Dark pools are private exchanges or forums for trading securities that primarily facilitate large block trades by institutional investors. Dark pools offer the efficiency (in the form of liquidity) of trading on a public exchange, but allow the transactions to remain secret—neither the price nor the identity of the firm is disclosed—until the trade is filled. The lack of transparency in dark pool trades allows large trades to be made by institutional investors without influencing the market and adversely affecting the price. Private banks and brokerages generally operate dark pools, which are subject to more relaxed public disclosure requirements than public exchanges. But that is not to say that dark pools are not subject to federal securities laws, as evidenced by the SEC investigation of and charges brought against Swiss banking-giant UBS.
Following the collapse of the subprime mortgage market in 2008, which led to the worst financial crisis since the Great Depression, the government took serious measures against banks and financial institutions that – according to the government – caused the crisis with false and misrepresented risk measurements pertaining to subprime mortgages.
On January 21, the U.S. Court of Appeals for the First Circuit concluded that a district court did not abuse its discretion in certifying a class of Nexium purchasers in their “pay for delay” claim against the drug’s producer, AstraZeneca. The plaintiff class, made up of Nexium purchasers, asserted a Sherman Act claim against AstraZeneca, arguing the drug company injured consumers by foreclosing generic markets of the heartburn drug.
On January 22, expert M&A attorneys from Cleary Gottlieb Steen & Hamilton LLP shared their perspectives on M&A practice and reviewed some of the newest developments in the field. The following is a recap of their discussion, which was co-sponsored by the Berkeley Center for Law, Business, and the Economy (BCLBE) and Weil, Gotshal & Manges LLP.
When some bondholders purchased debt in casinos operated by Caesars Entertainment, they felt comfort in the guarantees of the parent company that it would stand behind the debt payments, even if something were to go awry. When Caesars found itself in financial distress, the company abruptly eliminated its guarantees, leaving bondholders to turn to an obscure Depression-era law: the Trust Indenture Act of 1939 (The Act). The Act was originally devised to protect bondholders from abusive tactics, such as back-room deals that stripped bondholders of their rights.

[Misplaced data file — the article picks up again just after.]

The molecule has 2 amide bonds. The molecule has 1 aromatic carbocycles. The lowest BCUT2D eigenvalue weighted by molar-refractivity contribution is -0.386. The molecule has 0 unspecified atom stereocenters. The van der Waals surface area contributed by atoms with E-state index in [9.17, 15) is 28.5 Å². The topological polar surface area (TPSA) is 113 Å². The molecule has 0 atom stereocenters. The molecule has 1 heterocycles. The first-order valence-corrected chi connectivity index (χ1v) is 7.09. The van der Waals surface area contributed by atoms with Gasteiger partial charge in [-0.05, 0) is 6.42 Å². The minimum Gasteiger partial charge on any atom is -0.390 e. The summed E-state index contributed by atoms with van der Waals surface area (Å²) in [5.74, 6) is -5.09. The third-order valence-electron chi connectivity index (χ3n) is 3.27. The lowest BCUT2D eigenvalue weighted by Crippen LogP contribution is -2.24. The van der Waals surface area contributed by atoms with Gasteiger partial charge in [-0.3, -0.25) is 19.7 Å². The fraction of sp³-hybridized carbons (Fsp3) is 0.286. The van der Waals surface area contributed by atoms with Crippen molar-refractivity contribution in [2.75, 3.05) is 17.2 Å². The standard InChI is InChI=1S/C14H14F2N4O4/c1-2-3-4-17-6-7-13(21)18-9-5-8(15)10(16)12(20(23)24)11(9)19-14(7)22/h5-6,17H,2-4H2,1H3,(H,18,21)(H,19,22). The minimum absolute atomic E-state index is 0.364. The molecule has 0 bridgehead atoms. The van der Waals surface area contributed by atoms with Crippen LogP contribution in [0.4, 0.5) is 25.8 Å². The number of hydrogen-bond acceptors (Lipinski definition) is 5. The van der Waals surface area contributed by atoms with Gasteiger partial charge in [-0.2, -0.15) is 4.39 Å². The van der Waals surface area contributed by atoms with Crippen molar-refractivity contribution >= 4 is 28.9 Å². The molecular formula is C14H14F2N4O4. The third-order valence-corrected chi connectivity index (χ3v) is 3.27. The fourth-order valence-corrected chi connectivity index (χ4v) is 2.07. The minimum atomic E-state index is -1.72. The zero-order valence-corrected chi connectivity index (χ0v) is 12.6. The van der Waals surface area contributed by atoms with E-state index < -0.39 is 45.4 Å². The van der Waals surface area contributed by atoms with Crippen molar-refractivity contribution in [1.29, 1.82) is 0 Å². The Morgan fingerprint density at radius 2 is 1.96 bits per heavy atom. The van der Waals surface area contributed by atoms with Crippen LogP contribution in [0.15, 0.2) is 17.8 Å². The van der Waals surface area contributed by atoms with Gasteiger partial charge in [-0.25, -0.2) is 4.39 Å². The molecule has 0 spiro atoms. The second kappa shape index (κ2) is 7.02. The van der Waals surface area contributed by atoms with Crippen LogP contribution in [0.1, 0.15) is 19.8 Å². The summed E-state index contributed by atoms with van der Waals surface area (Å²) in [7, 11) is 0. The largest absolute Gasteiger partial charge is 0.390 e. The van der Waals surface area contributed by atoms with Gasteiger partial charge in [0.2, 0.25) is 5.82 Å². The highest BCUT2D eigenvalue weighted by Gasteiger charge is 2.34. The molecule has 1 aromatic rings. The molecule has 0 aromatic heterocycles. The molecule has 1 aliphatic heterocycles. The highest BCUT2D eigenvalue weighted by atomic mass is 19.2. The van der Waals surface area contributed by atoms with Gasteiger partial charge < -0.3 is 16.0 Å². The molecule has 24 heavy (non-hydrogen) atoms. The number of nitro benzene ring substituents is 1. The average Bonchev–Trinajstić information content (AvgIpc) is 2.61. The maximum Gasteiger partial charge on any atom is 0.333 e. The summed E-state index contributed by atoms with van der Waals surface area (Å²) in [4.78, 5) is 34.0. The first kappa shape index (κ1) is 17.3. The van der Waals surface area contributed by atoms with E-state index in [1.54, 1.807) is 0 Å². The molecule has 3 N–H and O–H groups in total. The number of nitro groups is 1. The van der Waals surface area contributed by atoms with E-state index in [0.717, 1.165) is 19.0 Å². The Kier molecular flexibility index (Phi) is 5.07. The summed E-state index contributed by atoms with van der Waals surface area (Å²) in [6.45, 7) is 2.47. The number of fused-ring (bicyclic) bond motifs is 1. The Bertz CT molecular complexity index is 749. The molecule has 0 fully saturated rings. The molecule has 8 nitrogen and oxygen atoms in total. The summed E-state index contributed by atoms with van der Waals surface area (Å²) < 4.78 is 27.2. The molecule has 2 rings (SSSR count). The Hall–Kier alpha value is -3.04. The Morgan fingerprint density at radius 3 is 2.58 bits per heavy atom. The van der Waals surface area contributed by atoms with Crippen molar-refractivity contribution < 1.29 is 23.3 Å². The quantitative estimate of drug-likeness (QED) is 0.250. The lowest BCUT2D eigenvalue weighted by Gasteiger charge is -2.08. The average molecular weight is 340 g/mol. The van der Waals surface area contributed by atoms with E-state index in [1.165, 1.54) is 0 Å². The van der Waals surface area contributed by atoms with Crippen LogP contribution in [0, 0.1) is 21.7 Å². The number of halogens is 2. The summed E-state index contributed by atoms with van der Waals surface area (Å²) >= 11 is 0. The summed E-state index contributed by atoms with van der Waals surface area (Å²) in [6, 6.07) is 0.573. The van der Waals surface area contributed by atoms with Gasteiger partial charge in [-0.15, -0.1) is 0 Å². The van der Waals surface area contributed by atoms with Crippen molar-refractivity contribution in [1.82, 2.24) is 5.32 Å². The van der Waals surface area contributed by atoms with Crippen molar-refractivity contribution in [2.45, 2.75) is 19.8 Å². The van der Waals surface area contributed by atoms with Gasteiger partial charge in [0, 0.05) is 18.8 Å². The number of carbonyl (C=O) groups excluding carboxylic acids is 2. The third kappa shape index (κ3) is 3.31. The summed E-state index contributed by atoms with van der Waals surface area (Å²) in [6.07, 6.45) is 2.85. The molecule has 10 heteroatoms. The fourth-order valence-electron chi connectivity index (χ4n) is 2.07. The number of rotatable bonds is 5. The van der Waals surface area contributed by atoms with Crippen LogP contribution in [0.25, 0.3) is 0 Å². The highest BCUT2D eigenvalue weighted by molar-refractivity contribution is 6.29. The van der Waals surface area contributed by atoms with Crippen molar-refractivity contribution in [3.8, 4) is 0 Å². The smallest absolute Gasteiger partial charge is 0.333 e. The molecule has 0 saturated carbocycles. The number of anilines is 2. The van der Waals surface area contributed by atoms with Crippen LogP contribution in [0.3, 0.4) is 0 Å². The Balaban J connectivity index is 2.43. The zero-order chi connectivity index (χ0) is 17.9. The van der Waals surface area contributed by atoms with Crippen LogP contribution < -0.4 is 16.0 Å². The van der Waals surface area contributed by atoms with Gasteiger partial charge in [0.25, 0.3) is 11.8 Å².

U.S. Bank, a division of U.S. Bancorp, is being sued in an Ohio federal court for failing to comply with the Federal Housing Administration (“FHA”) requirement that banks engage with borrowers in default. Advocates for Basic Legal Equity (“ABLE”), a legal aid group, filed the first-of-its-kind suit on behalf of the United States government.
Less than two weeks after the voters of Maui County, Hawaii approved a moratorium on the cultivation of genetically engineered crops, Monsanto and Mycogen Seeds (a subsidiary of Dow Chemical) have filed suit in federal court to block the law. If upheld, the local referendum may substantially limit the development of genetically modified organisms (GMOs) in Maui County, which could have a tremendous impact on how biotech companies conduct research.
On Thursday, November 27th, the European Parliament approved a resolution promoting a Google breakup. The resolution was approved with 384 in favor and 174 opposed, and is a recommendation to the European Commission, which has ultimate authority over the matter. Although the resolution does not specifically mention Google, it is clearly the target following a 2010 probe into Google’s search dominance.
A raging dispute has finally been settled in the Dow Chemical boardroom following criticism from its shareholders.